'I am the real Muslim,' says Musharraf
President Pervez Musharraf said that radicals, whether Taliban or others, shall not be allowed to hold sway in Pakistan.india Updated: Jan 07, 2007 15:42 IST
Pakistan President Pervez Musharraf has dared religious extremists in the country to fight his policies in the poll arena, declaring, "I am the real Muslim".
Pakistan faced "no external threat", but some "internal elements" were against the development of the country, he said on Saturday during a tour of North West Frontier Province (NWFP), which is ruled by rightwing Islamist parties that have questioned his policies on women and his advocating "enlightened moderation".
"Extremists, whether Taliban or others, shall not be allowed to hold sway in Pakistan," the president said at the inauguration ceremony for a project to supply gas to the southern NWFP districts of Hangu, Karak, Bannu, Lakki Marwat, Tank and Dera Ismail Khan.
"Some retrogressive elements propagate that I am against Islam but I tell you that they are wrong," he said. "I am the real Muslim," Pakistan Online quoted him as saying.
With religious extremists trying to fan "a civil war", Musharraf harked back to the era when Pakistan was created in 1947. The Pashtuns, he said, had backed Quaid-e-Azam Mohammed Ali Jinnah, the founding father, during the foundation of Pakistan.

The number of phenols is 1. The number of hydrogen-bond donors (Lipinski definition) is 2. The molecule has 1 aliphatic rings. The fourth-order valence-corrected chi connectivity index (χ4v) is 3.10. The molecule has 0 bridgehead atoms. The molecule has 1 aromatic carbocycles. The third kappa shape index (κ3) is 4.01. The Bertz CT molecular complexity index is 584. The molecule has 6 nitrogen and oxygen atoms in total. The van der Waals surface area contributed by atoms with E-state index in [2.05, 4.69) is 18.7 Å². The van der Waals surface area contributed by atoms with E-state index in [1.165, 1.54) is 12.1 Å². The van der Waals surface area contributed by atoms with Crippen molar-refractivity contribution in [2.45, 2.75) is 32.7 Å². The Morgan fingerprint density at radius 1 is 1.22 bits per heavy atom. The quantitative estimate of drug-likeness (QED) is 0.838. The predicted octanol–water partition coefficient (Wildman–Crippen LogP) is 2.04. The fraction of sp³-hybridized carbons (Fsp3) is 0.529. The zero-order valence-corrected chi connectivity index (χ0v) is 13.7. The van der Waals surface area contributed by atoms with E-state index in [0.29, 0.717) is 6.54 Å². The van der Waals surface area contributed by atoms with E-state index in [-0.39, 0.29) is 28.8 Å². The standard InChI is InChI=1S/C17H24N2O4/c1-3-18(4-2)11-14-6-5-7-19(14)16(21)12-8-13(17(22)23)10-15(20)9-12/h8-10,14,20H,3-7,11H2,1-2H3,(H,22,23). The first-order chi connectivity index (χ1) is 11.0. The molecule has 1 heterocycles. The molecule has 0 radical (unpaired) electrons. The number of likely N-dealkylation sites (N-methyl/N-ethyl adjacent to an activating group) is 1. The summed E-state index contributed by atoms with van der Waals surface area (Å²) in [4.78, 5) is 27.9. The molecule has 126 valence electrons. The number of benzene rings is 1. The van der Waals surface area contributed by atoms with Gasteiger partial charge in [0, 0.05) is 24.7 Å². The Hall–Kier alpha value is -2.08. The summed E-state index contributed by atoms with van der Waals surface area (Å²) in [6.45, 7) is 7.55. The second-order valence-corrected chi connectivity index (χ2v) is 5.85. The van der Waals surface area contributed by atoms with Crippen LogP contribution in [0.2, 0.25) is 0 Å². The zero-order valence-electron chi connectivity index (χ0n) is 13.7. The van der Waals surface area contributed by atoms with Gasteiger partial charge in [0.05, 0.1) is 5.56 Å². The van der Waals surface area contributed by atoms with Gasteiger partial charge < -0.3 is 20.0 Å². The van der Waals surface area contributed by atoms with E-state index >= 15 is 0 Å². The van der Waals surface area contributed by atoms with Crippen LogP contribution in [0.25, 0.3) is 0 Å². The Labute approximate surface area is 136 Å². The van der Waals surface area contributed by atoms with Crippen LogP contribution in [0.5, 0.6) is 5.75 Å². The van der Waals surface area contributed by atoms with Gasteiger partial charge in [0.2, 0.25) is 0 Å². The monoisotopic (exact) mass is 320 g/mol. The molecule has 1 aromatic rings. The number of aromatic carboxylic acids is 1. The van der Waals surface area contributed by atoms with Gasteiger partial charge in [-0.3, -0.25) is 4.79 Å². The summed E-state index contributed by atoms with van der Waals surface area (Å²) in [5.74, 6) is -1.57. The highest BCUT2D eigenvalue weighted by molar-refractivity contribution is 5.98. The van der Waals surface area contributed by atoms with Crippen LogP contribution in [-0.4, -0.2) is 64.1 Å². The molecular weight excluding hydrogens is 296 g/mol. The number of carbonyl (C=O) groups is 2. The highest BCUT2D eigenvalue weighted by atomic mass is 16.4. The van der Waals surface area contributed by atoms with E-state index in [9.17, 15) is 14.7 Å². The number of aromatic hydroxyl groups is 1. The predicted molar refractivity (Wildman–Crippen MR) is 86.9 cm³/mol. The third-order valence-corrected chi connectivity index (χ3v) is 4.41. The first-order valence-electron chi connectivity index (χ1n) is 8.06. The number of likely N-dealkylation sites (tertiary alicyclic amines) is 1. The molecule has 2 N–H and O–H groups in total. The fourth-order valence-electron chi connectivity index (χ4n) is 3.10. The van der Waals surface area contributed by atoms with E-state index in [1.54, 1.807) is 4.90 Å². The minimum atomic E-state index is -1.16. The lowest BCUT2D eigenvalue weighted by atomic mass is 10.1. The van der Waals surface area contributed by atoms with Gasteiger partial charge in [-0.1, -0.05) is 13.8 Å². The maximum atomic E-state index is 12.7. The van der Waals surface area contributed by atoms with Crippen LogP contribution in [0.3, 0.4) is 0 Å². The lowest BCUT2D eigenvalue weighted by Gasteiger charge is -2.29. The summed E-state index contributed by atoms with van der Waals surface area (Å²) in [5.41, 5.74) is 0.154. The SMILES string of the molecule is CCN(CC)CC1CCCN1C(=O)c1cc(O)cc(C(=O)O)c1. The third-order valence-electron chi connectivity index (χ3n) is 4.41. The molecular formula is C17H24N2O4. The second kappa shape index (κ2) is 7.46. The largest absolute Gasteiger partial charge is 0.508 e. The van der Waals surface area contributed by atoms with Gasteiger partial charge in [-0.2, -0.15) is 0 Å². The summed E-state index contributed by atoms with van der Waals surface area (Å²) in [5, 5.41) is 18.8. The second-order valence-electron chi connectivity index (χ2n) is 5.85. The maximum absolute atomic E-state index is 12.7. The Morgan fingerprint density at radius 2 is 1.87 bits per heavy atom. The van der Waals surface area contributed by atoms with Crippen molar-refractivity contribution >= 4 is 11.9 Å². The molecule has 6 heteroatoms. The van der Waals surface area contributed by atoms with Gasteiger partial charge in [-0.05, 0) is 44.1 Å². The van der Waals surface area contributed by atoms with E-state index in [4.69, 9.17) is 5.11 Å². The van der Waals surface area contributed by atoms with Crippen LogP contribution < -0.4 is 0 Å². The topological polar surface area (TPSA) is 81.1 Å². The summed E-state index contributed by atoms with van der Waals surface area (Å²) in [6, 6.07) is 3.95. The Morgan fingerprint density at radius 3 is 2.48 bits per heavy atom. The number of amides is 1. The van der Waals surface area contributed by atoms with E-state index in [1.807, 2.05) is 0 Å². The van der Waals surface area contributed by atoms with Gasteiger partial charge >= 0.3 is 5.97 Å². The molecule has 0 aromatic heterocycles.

Records of that era, however, say that the Pashtuns under Khan Abdul Ghaffar Khan had opposed Jinnah's Muslim League and chosen to stay within united India - till the Congress and the Muslim League agreed to the partition of the Indian subcontinent.
"Pakistan is passing through the same situation and needs the assistance of Pashtuns in this critical moment," Musharraf said.
Musharraf's appeal was aimed at the Pashtun tribals of the province bordering Afghanistan that hosts Afghan refugees. It is also the home for the Taliban and their Al-Qaeda collaborators, staying as "guests".
He urged people not to harbour foreigners living in their areas without legal documents, Daily Times said.
He said that Pakistan was at crossroads. "People have to decide whether they want to embrace development or backwardness," he said while opening a water filtration project.
Pakistan was in dire need of big dams to cope with an energy shortage, he said, assuring the province's people that the Kalabagh dam, contested by various groups including environmentalists, would be built.